1125 Dust Amplification of ENSO Related Rainfall Anomalies over Australia in the NOAA/GFDL Coupled Model 3

Wednesday, 25 January 2017
Stuart M. Evans, Princeton University, Princeton, NJ; and P. Ginoux, S. Malyshev, and E. Shevliakova

The Lake Eyre basin in southern Australia is the most intense source of dust on the continent, with highly variable emission rates that depend on the water level, or lack of water, in the lake.  Summertime precipitation in the region is strongly influenced by ENSO, and major drought events in Australia are often connected to El Niño conditions.  Here, we use a suite of multi-century simulations from the NOAA/GFDL coupled model CM3 to demonstrate that El Niño related rainfall anomalies in Australia are amplified by dust from Lake Eyre, which drives a positive feedback between the two.

            We multiply dust emission in each simulation by a scalar ranging from 0 to 5 in order to produce a wide range of dust loads over Australia.  We then analyze the regression coefficient between the Nino3.4 index and DJF precipitation over the continent for each simulation.  We find that while El Niño conditions reduce rainfall over Australia in all simulations, the strength of the relationship increases as dust is increased.  When there is zero dust emission from Australia, DJF rainfall is reduced by 29% over the Lake Eyre region per unit of the Nino3.4 index, while in the 5x dust emission simulation the reduction has grown to 54%.  We further find that the rainfall reduction is caused by the radiative effects of dust.  By scattering incoming solar radiation, dust decreases the net radiation to the surface by as much as 40 W/m2, which in turn reduces evaporation.  With less evaporation comes reduced humidity and CAPE, increased CIN, and less deep convection.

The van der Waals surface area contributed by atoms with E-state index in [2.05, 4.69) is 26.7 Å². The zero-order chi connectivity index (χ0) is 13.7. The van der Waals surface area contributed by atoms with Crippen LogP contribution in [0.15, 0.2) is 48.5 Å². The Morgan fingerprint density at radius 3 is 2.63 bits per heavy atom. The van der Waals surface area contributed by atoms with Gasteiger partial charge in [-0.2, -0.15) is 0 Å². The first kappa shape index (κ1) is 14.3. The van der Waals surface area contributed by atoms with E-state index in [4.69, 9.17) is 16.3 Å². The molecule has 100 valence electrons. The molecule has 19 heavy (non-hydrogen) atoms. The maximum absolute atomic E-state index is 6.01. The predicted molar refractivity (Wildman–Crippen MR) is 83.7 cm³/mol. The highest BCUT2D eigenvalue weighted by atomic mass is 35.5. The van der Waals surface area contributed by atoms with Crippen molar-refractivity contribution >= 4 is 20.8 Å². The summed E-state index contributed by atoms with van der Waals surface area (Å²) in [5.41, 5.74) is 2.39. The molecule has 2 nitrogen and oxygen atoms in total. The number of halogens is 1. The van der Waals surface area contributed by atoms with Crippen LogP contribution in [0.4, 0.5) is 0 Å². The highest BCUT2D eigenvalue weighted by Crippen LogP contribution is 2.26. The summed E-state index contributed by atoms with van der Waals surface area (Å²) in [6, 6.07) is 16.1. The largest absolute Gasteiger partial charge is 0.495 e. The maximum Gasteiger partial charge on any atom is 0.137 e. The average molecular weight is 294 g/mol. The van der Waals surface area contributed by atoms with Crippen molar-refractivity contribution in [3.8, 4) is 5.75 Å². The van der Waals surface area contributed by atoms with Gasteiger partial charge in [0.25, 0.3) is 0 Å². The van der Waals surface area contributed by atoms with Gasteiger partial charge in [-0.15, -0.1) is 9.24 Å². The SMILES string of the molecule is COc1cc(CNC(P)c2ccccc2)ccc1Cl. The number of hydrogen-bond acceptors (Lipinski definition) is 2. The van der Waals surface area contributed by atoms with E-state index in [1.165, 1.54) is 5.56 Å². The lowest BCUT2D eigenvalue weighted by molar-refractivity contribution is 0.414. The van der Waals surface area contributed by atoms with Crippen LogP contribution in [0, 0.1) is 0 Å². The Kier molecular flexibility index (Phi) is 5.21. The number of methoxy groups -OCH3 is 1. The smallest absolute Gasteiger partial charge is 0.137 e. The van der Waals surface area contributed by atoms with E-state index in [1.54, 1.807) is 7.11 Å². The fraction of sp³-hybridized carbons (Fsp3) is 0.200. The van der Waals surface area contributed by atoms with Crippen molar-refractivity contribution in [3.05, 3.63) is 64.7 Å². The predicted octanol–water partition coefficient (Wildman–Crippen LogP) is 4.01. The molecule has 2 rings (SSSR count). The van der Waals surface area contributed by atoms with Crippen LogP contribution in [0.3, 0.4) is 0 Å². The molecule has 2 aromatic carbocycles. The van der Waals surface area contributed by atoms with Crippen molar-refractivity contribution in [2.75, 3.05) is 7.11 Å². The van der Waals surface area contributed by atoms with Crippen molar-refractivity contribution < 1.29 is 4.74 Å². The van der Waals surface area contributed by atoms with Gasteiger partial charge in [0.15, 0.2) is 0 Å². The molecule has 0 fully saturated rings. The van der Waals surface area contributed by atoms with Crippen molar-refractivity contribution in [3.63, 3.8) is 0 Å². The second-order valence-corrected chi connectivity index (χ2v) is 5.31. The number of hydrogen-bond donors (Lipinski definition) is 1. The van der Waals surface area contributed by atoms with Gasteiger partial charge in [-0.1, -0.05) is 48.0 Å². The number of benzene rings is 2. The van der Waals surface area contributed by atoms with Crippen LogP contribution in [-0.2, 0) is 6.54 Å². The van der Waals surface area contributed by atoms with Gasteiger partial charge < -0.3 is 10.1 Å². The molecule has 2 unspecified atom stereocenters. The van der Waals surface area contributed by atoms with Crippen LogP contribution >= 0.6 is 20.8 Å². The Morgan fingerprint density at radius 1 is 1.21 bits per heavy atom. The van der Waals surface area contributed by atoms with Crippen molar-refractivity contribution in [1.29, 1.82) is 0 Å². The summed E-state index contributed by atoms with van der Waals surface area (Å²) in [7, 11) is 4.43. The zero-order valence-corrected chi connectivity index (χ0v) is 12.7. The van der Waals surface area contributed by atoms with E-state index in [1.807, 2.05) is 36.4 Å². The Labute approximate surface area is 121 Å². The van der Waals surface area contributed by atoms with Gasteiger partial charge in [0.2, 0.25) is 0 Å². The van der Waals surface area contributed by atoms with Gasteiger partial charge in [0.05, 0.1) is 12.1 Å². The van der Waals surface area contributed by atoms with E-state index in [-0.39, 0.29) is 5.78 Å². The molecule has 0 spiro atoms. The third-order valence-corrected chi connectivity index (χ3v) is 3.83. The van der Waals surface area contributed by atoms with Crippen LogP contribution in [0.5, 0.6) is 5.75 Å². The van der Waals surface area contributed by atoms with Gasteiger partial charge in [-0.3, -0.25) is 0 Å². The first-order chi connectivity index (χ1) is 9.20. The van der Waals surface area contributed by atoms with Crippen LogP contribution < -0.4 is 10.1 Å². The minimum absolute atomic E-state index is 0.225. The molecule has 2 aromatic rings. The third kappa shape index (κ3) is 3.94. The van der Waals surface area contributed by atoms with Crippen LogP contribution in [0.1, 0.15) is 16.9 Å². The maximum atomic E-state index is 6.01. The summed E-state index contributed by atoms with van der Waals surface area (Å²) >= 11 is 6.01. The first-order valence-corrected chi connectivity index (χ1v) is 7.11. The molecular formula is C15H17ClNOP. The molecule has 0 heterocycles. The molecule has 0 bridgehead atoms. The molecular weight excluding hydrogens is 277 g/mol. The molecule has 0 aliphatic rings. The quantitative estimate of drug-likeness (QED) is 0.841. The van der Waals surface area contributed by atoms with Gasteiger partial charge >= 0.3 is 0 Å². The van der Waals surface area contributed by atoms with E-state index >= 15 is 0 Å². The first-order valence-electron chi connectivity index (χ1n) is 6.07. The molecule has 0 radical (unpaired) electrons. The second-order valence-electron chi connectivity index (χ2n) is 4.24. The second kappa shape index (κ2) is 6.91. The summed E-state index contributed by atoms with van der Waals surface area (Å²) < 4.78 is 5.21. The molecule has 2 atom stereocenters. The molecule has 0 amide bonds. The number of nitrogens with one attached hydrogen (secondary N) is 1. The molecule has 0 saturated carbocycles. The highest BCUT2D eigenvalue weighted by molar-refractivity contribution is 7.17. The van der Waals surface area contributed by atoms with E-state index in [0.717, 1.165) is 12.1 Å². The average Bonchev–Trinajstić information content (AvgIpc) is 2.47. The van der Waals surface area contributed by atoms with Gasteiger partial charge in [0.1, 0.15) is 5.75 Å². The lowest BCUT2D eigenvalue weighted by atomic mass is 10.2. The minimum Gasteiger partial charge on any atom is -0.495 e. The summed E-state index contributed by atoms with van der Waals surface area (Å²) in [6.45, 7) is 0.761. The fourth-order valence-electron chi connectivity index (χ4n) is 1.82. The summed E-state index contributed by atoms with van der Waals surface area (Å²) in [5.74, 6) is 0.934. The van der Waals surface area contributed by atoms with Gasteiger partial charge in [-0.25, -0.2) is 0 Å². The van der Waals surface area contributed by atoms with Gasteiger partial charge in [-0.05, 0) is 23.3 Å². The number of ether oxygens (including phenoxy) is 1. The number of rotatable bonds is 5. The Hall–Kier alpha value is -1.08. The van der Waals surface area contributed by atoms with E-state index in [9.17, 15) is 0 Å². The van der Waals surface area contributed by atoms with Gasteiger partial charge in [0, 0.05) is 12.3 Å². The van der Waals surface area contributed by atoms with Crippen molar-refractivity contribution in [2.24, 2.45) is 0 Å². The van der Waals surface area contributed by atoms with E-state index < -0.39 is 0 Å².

Suppression of rainfall by dust also gives rise to a positive feedback in the model.  In the updated version of CM3, dust emission responds to both soil moisture and vegetation cover.  Reduced rainfall creates drier soils and less vegetation, both of which enhance dust emission above its previous level.  This excess dust in turn helps to continue suppressing rainfall.  Properly simulating this relationship may be important to accurately simulating drought in Australia.

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